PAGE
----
after Vale de Figueira the route crosses river Alviela then passes a quinta and reaches a T intersection quite close to the big tiver Tejo (Tagus). in JB guide this is the 6.4 Opcion where the green route via the flood plains splits off from the official yellow caminho. when reading the CSJ guide, this seems to be the T-junction at 3.5kms, which at 6.5km from Vale da Figueira must be the same junction.
    SCJ guide says that there are two waymarkers and two signposts, signalling two routes to Brôa; there is a photo of them. but, when you follow the route on google maps with the video cameras, those waymarkers and signposts are some 3km further on on the official caminho, along the EN365 road where JB guide indicated the 3.1 Estrada Real split, with a yellow and a grey route.

    which junction is the one with the signposts? based on google videos would that be the JB? then, is there a signpost indicating this green route?
     
    Last edited: Mar 8, 2017
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  4. Paddy Flannery

    Paddy Flannery New Member

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    I have prepared a set of very detailed maps for ALL of the Caminho Portuguese from Lisbon including the Littoral and Coastal routes after Porto. These are in PDF format and free to download. I have superimposed the route onto these maps. Accompanying that is a route planner ( in Micrsoft Word) with turn by turn directions on every street and where the arrow can be located (eg: arrow on back of stop sign far left corner). Most streets are named as well. I have included distances at very regular intervals as well. There are obviously many many maps so to load all to the net I created a FB group called "Caminho Portuguese Pilgrims". Send a request and I will add you and you can find all of the information in the "files" section of the group. I was going to publish this detailed guide but instead have decoded top " pay it forward" to all other pilgrims. Hope they are of some use to you and others. The group currently has about 220 members.
     
  5. caminka

    caminka Active Member

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    Camino(s) past & future:
    SJPP - Frances - Fisterra (2005)
    Torino - Domitia - Tolosana - Frances - Fisterra (2009)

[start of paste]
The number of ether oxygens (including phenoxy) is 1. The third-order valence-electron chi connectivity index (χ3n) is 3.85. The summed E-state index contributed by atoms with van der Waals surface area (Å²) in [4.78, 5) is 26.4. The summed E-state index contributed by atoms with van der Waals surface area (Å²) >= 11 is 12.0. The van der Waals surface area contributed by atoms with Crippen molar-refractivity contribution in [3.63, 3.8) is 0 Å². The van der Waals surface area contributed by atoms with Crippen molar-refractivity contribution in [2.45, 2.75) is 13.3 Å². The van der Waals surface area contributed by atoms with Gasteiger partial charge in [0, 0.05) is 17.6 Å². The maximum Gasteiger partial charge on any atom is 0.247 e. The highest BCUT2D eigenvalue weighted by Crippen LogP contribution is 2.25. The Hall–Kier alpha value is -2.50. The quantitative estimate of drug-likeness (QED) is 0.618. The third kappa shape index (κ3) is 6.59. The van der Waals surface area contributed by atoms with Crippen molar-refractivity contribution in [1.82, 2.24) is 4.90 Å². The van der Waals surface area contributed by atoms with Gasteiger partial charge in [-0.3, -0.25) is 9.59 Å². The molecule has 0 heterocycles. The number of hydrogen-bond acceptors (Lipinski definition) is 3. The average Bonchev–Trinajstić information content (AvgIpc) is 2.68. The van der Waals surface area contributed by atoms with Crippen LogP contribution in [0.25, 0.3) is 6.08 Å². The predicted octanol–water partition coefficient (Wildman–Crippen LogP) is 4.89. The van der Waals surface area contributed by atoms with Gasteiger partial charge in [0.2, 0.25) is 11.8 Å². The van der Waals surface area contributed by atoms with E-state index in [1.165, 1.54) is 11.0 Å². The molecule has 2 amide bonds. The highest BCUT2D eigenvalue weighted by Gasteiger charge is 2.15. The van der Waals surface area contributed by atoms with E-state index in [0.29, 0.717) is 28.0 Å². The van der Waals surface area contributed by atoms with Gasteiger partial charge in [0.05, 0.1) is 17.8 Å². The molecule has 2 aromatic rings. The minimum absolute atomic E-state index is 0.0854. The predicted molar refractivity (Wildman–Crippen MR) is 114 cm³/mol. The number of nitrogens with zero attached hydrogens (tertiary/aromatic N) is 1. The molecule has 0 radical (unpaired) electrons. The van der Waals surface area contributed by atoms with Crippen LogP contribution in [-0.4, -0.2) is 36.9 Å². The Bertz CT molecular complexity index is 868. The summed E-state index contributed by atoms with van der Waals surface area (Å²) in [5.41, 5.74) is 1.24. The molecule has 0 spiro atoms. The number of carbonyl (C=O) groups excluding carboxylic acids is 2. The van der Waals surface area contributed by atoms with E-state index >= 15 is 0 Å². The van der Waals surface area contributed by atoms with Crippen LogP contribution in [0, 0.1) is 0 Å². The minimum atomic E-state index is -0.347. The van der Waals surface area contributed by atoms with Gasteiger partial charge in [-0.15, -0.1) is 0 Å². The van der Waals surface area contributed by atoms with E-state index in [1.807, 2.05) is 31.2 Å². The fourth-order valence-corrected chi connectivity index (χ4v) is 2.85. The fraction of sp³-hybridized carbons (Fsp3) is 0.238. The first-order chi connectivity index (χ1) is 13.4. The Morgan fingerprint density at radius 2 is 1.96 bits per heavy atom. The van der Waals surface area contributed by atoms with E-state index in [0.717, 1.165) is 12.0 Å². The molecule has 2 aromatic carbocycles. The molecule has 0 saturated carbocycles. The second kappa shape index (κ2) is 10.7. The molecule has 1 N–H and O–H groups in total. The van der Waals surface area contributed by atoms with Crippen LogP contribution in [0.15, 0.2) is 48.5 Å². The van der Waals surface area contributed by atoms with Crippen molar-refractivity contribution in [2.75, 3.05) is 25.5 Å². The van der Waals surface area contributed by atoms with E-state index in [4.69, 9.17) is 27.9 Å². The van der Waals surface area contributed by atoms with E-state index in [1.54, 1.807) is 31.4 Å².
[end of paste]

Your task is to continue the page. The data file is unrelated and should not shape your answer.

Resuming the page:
Ljubljana - Aquileiense - Romea-Leona - Francigena - Aurelia - Pyrneen - Viejo - Invierno - Muxía - Francés - SJPP (2012)
    Lyon - Podiensis - Norte - Primitivo - Muxía (2016)
    thank you, paddy, I have sent the request.
     
  6. peregrina2000

    peregrina2000 Moderator Staff Member Donating Member Donating Member

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    Wow, that must have been a LOT Of work! Many thanks, Paddy, I am sure this is a resource that many people will appreciate.


    Caminka, I will have to look at the guide to see if it jolts my memory, but it has been almost ten years since I walked from Lisbon! The updates are based on contributions from forum members, and sometimes it's hard to make sense of everything. But we are always happy to take comments and corrections! I take it you will be walking from Lisbon.

    Like Heidi says, I don't think you need to worry about marking, it is much improved since 2008.
     
  7. peregrina2000

    peregrina2000 Moderator Staff Member Donating Member Donating Member

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    Hi, Heidi,
    Well, this is the eternal dilemma for the Via Lusitana. Though you're right that "in the old days" pilgrims would have chosen the shortest way, there would not have been car and truck traffic on that path. The Via Lusitana has done great work in getting the caminho off the road, but I know that some will want to follow the direct shorter route.

    For me and my feet, I will take the off road option at any point -- I'm fine with distance, it's the asphalt that kills me. Bom caminho, Laurie

    p.s. one of these years we will coincide in Lisboa, I'm headed back soon and you've just been there!
     
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  8. caminka

    caminka Active Member

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    Torino - Domitia - Tolosana - Frances - Fisterra (2009)